Russia-Turkey Relations In The New Cold War Are Much Better Than Many Might Think
Even though Ankara voted against Moscow at the UNGA, it still retains excellent relations with it in practice. This is evidenced by the country keeping its airspace open to Russia, refusing to sanction it despite heavy American pressure to do so, and President Erdogan’s offer to conduct bilateral trade in rubles, yuan, and/or gold. It also hosted talks between the Russian and Ukrainian Foreign Ministers during last week’s Antalya Diplomacy Forum.
Russia and Turkey are historical rivals that have impressively learned to responsibly regulate their competition due to the pragmatic vision and proactive efforts by their leaders. Even though Ankara voted against Moscow at the UNGA, it still retains excellent relations with it in practice. This is evidenced by the country keeping its airspace open to Russia, refusing to sanction it despite heavy American pressure to do so, and President Erdogan’s offer to conduct bilateral trade in rubles, yuan, and/or gold. It also hosted talks between the Russian and Ukrainian Foreign Ministers during last week’s Antalya Diplomacy Forum. This proves that their ties are better in practice than Turkey’s UNGA vote suggests.
This observation is crucial to keep in mind since a multitude of forces are actively working to divide and rule these multipolar Great Powers, including those in the Alt-Media Community that putatively claim to be “Russian-friendly” but nevertheless propagate fake news about Russia’s Turkish partner. To be absolutely clear, Turkey has certainly done some things that Russia rightly rights are unfriendly, such as selling Bayraktar drones to Ukraine that have since been employed in attempts to attack the Russian Armed Forces (RAF) throughout the course of their ongoing special military operation in Ukraine and continuing to deny the legitimacy of Crimea’s democratic reunification with Russia.
Even so, it’s important to stress that this still hasn’t impeded Turkey from cultivating very strategic relations with Russia in the economic, energy, military, and tourism domains and refusing to submit to American pressure to sanction its strategic partner. This speaks to that country’s clever multi-alignment within the bi-multipolar world order that’s come to define contemporary International Relations. Turkey will always advance what it regards to be its national interests, which in this context refers to its combination of friendly and unfriendly policies towards Russia. Their interests might not always align, but their leaders have worked very hard to ensure that this doesn’t lead to a clash or falling out.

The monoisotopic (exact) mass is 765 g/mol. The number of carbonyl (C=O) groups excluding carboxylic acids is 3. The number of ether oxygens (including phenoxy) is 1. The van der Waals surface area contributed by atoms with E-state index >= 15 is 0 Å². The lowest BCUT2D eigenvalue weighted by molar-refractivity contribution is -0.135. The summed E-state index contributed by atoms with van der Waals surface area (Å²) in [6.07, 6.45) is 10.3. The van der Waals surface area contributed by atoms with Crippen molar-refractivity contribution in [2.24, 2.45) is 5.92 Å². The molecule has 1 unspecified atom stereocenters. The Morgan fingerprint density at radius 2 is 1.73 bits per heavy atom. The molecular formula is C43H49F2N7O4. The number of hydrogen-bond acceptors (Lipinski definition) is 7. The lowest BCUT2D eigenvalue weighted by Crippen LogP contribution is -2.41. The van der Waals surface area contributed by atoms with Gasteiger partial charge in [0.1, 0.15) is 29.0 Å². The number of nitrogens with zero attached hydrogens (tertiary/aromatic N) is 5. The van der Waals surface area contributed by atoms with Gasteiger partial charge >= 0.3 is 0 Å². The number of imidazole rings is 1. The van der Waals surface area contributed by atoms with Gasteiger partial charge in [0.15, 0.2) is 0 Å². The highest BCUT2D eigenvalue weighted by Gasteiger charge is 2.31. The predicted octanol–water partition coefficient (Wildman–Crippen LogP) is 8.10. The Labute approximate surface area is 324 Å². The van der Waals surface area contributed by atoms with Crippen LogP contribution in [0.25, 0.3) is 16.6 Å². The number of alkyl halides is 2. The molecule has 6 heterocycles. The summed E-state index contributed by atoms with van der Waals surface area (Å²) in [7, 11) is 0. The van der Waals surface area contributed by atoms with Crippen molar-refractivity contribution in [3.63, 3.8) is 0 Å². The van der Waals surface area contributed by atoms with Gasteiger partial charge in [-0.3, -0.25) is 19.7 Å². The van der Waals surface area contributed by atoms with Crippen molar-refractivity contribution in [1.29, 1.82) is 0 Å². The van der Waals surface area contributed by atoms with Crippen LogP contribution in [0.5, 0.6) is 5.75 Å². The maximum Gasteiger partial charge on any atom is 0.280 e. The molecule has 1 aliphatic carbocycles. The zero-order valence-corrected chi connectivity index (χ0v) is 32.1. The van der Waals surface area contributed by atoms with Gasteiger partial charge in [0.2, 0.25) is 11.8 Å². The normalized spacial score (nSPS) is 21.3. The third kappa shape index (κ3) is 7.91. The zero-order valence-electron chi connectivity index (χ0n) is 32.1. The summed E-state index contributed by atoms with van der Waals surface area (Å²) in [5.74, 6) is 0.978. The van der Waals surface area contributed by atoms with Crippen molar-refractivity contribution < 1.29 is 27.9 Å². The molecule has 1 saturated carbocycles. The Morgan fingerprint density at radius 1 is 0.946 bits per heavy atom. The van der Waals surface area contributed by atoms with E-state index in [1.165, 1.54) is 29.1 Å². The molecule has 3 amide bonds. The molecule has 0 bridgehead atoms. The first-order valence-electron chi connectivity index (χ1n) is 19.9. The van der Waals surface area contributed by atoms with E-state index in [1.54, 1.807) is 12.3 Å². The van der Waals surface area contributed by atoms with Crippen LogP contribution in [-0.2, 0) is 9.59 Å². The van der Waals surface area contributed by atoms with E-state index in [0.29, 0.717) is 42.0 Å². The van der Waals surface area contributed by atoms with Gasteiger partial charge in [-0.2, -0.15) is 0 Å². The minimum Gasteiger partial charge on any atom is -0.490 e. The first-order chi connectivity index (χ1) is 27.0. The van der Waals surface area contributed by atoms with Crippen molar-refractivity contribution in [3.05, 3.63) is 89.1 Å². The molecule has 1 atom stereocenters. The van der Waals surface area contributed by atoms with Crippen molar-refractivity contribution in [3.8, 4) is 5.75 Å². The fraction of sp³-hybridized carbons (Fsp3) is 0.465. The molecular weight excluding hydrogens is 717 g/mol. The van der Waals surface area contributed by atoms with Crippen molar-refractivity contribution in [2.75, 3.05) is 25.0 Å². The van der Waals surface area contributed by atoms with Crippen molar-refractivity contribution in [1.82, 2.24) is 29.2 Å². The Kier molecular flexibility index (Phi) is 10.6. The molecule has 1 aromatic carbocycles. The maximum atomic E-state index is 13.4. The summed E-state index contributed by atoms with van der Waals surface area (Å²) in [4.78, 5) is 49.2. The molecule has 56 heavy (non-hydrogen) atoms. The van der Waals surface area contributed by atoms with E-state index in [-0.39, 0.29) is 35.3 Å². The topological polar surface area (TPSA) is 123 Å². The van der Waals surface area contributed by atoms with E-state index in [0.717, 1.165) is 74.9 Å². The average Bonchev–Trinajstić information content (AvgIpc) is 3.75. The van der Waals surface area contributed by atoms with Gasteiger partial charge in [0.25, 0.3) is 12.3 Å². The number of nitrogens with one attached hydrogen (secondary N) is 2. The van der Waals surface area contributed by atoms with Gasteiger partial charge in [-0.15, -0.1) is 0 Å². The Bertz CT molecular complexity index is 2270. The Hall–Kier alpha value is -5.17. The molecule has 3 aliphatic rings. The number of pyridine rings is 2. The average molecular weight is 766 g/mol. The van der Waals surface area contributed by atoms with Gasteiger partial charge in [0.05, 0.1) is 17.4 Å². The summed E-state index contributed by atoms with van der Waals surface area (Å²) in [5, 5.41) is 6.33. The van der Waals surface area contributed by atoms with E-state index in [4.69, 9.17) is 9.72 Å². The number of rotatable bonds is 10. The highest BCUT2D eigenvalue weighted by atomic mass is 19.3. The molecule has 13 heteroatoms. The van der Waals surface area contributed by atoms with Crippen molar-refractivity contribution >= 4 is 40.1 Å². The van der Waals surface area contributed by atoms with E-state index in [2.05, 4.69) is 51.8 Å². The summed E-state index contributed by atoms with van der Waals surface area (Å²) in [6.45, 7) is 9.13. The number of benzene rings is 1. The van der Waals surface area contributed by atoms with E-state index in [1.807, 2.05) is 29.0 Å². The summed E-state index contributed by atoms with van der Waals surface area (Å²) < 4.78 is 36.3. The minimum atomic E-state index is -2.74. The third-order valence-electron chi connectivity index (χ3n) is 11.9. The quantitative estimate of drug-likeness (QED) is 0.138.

The complex relations between these multipolar Great Powers are worthy of further study but few have thus far done so for whatever their reasons may be. Upon further examination, observers will likely learn that their ties will probably represent the “new normal” between Russia and some of its non-traditional partners. No one should expect any pair of countries to always agree about everything, let alone historical rivals like Russia and Turkey, but their complicated history doesn’t automatically mean that they’ll fail to find common areas in which to cooperate. Even formal American allies like fellow NATO member Turkey are proving that they’re strategically autonomous enough to defy its pressure.
This is commendable and should be celebrated regardless of however one might feel about other aspects of Turkish policy such as its approaches towards Russia’s Armenian and Syrian allies. It’s unrealistic that Russia and Turkey will see eye-to-eye on everything, but it’s important that they haven’t clashed over those issues where their interests don’t align. Even more significantly, Turkey refused to submit to American pressure to sanction Russia, which will surely provoke the US’ ire, though Ankara seems prepared to deal with whatever further Hybrid War pressure Washington might impose upon it. Moscow should therefore extend whatever reasonable support is required to help Ankara upon request.
Disclaimer: The views expressed in this article are author’s own and do not necessarily reflect the editorial policy of Voice of East.